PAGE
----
Session Type: ACR Poster Session B
Session Time: 9:00AM-11:00AM
Background/Purpose: A systematic review of case reports to summarize existing evidence in the literature regarding the association of APS and infection during childhood. Our aims were to identify all possible presumed infections that may predispose to elevation of aPL antibodies, and related clinical events.
Methods: Medline, EMBASE, Web of Science, PubMed ePubs, and the Cochrane Central Register of Controlled Trials (CENTRAL) were searched with no restriction through June 2016. References cited in the included articles were searched manually. We included case reports describing children who developed elevated aPL antibodies after a prior infection. One positive laboratory test for anticardiolipin, lupus anticoagulant, or anti-β2-GPI antibodies after a previous diagnosis of infection was required for inclusion. We extracted data on the infectious agent identified, pre-existing conditions, aPL antibody profile, clinical manifestations, treatment required, and reported outcome. Patients with systemic lupus were excluded.
Results: A total of 2,740 unique citations were identified through the databases and hand-searched bibliographies. Of these, 72 publications met inclusion criteria, reporting on 87 cases. The age of the cases ranged from 6 months to 18 years; 48 children (55.2%) were female. Cases were classified into four groups according to the clinical presentation reported following infection: 1) patients fulfilling criteria for diagnosis of APS (13.8%) including three cases with catastrophic antiphospholipid syndrome (CAPS), 2) patients with transient thromboembolic events, not fulfilling APS criteria (31.0%), 3) patients developing hemorrhage rather than thrombosis (31.0%), and 4) patients with elevated aPL antibodies but no clinical manifestations (24.2%). Viral infection was the most frequent preceding infections across all groups (56.3%), followed by bacterial infection (26.0%). Ten different viral and bacterial agents were reported in group 1, with Escherichia coli, Pseudomonas aeruginosa, and Parvovirus B19 recognized in the three cases who developed CAPS. Varicella Zoster and Mycoplasma Pneumonia were mainly identified in group 2, Adenovirus in group 3, and both Adenovirus and Parvovirus B19 were equally reported in group 4. Infection was the sole precipitating factor in 85.1% of the reported cases; 8.1% had pre-existing autoimmune diseases such as juvenile idiopathic arthritis, or celiac disease, where Parvovirus B19 was the predominant infection. Thirty nine (44.8%) cases developed thromboembolic events, predominantly hematologic, followed by skin manifestations, peripheral thrombosis, and stroke. Splenic infarction and other non-typical presentations were also reported. Positive lupus anticoagulant was most frequently reported in (81.7%). Anticoagulation or antiplatelet therapy were required for the majority of cases in groups 1 and 2. While complete recovery was achieved in the majority of cases, 37.5% of patients in group 1 reported persistent APS, and 25.0% died.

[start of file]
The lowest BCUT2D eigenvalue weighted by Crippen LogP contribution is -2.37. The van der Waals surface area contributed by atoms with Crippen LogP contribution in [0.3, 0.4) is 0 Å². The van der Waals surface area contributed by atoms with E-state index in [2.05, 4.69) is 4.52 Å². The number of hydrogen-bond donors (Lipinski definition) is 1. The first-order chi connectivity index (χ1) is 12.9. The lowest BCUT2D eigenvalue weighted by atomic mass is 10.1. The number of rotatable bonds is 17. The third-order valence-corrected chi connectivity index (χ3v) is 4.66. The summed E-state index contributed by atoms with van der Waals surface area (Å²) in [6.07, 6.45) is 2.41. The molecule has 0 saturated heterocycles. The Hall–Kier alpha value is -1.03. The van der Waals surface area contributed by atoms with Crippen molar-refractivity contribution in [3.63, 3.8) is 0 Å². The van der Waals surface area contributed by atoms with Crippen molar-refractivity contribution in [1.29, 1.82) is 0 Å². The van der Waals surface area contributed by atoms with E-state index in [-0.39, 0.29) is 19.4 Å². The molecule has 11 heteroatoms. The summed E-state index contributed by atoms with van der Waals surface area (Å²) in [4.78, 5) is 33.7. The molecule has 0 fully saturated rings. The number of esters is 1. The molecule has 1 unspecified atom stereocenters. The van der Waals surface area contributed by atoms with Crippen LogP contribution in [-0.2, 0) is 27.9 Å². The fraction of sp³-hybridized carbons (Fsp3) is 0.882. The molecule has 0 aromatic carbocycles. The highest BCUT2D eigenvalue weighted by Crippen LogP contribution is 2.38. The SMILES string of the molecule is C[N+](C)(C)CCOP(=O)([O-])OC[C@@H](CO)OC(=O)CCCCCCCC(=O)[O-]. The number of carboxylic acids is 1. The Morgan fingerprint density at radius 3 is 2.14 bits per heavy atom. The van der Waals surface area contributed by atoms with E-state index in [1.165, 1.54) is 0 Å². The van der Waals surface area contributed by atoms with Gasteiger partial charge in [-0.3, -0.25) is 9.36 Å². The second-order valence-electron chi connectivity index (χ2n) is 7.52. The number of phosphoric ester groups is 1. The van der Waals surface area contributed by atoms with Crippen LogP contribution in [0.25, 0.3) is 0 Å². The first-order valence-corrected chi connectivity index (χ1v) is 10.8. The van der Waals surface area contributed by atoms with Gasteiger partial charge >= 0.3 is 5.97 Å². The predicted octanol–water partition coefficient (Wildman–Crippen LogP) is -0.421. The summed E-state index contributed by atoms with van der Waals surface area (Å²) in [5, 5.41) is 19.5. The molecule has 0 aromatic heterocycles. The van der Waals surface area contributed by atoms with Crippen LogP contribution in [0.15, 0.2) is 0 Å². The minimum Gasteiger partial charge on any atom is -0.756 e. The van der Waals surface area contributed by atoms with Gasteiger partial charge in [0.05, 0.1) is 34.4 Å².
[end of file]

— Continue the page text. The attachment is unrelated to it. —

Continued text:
Conclusion: Development of aPL antibodies, APS and CAPS can occur in children after an infection. Further studies are needed to determine the risk and long-term outcomes of aPL-related events following infection.
To cite this abstract in AMA style:Abdel-Wahab N, Lopez-Olivo MA, Suarez-Almazor M. Antiphospholipid Antibodies and Related Clinical Events Following Infection in Children: A Systematic Review of Case Reports [abstract]. Arthritis Rheumatol. 2016; 68 (suppl 10). https://acrabstracts.org/abstract/antiphospholipid-antibodies-and-related-clinical-events-following-infection-in-children-a-systematic-review-of-case-reports/. Accessed November 27, 2020.
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